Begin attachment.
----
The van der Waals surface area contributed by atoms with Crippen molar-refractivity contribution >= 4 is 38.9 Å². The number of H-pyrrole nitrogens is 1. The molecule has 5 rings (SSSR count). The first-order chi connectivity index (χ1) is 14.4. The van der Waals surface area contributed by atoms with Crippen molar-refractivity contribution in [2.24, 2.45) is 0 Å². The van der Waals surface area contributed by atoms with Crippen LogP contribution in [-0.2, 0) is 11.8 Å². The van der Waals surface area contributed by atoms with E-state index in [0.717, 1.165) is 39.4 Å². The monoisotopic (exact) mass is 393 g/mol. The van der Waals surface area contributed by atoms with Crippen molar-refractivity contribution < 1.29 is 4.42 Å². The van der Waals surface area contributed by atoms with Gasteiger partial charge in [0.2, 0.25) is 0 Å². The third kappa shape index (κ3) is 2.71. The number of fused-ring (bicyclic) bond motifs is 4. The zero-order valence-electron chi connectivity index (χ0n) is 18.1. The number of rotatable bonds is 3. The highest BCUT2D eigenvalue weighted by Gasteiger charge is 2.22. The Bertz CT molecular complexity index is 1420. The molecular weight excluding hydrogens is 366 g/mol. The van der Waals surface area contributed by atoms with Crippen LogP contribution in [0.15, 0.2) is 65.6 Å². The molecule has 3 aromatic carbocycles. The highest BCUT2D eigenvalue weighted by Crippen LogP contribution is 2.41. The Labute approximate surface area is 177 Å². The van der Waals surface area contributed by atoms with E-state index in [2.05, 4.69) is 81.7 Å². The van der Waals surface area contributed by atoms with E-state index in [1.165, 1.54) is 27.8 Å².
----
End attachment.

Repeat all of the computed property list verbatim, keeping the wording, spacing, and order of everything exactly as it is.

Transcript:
The van der Waals surface area contributed by atoms with Crippen molar-refractivity contribution >= 4 is 38.9 Å². The number of H-pyrrole nitrogens is 1. The molecule has 5 rings (SSSR count). The first-order chi connectivity index (χ1) is 14.4. The van der Waals surface area contributed by atoms with Crippen molar-refractivity contribution in [2.24, 2.45) is 0 Å². The van der Waals surface area contributed by atoms with Crippen LogP contribution in [-0.2, 0) is 11.8 Å². The van der Waals surface area contributed by atoms with E-state index in [0.717, 1.165) is 39.4 Å². The monoisotopic (exact) mass is 393 g/mol. The van der Waals surface area contributed by atoms with Crippen molar-refractivity contribution < 1.29 is 4.42 Å². The van der Waals surface area contributed by atoms with Gasteiger partial charge in [0.2, 0.25) is 0 Å². The third kappa shape index (κ3) is 2.71. The number of fused-ring (bicyclic) bond motifs is 4. The zero-order valence-electron chi connectivity index (χ0n) is 18.1. The number of rotatable bonds is 3. The highest BCUT2D eigenvalue weighted by Gasteiger charge is 2.22. The Bertz CT molecular complexity index is 1420. The molecular weight excluding hydrogens is 366 g/mol. The van der Waals surface area contributed by atoms with Crippen LogP contribution in [0.15, 0.2) is 65.6 Å². The molecule has 3 aromatic carbocycles. The highest BCUT2D eigenvalue weighted by Crippen LogP contribution is 2.41. The Labute approximate surface area is 177 Å². The van der Waals surface area contributed by atoms with E-state index in [2.05, 4.69) is 81.7 Å². The van der Waals surface area contributed by atoms with E-state index in [1.165, 1.54) is 27.8 Å².